The consumption of sugary cereal, like watching Saturday morning cartoons, is a time-honoured childhood tradition—a rite not lost on cereal makers, who for decades have carefully marketed their most sugar-loaded products to young children, cultivating well-known brands with mascots like Tony the Tiger and Cap’n Crunch. But you can cross Toucan Sam off the list of kid-friendly pitch animals.
Following the threat of a lawsuit in the United States, and pressure from parents’ groups and nutritionists, last week Kellogg Co., the world’s biggest cereal maker, said it would cut back its marketing of sugary cereal to children under 12—a shift likely to send ripples through the industry, not to mention shivers through the likes of the Trix Bunny and the Froot Loops bird, Toucan Sam.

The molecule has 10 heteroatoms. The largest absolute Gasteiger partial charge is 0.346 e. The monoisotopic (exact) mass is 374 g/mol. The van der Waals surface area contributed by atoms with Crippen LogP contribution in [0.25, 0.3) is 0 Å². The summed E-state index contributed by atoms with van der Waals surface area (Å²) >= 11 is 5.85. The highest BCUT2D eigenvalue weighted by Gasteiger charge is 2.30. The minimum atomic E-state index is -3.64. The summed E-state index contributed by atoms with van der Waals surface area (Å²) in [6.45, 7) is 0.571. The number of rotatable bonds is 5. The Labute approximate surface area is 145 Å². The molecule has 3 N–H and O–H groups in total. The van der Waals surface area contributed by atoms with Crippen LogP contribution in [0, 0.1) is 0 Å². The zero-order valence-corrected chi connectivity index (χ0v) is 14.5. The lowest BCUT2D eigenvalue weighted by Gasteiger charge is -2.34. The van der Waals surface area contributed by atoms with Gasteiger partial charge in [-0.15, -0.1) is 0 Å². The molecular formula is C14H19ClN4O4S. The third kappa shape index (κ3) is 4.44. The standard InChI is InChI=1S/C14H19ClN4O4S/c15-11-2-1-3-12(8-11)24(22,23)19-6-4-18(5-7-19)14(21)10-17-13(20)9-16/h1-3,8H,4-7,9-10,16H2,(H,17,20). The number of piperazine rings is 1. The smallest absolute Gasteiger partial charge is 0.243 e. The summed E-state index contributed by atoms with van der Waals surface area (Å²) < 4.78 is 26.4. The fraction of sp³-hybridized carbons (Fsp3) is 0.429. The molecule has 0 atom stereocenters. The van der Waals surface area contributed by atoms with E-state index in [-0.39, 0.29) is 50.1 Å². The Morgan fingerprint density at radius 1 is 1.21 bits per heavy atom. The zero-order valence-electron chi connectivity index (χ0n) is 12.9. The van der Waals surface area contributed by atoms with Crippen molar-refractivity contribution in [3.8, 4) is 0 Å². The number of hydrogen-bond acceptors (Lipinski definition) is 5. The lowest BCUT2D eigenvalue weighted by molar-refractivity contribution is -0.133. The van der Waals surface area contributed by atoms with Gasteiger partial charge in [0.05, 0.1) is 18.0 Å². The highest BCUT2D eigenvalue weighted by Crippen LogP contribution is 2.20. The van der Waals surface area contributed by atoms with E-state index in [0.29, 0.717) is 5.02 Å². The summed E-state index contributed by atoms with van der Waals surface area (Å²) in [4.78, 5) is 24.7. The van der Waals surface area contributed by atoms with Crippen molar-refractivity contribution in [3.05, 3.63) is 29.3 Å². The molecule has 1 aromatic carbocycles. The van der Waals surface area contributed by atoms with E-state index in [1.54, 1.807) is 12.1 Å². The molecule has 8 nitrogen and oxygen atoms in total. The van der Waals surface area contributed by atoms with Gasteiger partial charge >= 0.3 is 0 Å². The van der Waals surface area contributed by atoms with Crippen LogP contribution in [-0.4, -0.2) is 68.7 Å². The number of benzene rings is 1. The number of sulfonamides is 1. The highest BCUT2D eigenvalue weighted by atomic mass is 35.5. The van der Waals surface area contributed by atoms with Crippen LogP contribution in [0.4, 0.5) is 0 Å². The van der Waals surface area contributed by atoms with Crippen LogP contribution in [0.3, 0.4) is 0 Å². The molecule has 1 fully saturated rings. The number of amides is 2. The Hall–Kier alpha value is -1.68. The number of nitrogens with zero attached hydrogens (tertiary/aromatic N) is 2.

Kellogg said it would stop marketing, to children under 12, cereal and other snacks that have, per serving, more than 200 calories, more than two grams of saturated fat or any trans fat, more than 230 grams of sodium, and more than 12 grams of sugar. That spells trouble for some of its popular products, like Pop-Tarts and Froot Loops. In fact, Kellogg said that half of the products it markets to children don’t meet the criteria. It plans to either reformulate them or stop marketing them to children by the end of2008. (Kellogg already claims it doesn’t market to children under 6.)
The new limits don’t represent a dramatic change in cereal nutrition. Many products already meet the limits, like Post’s Honeycomb and Cocoa Pebbles cereals, and General Mills’ Lucky Charms brand (though others, including Froot Loops, Post’s Golden Crisp and General Mills’ Trix, do not). Nevertheless, Kellogg’s plan is being called an important step toward what many hope will be a whole new approach to marketing food to children—like a twist on a well-worn slogan: Trix aren’t for kids anymore; they’re for dessert. M
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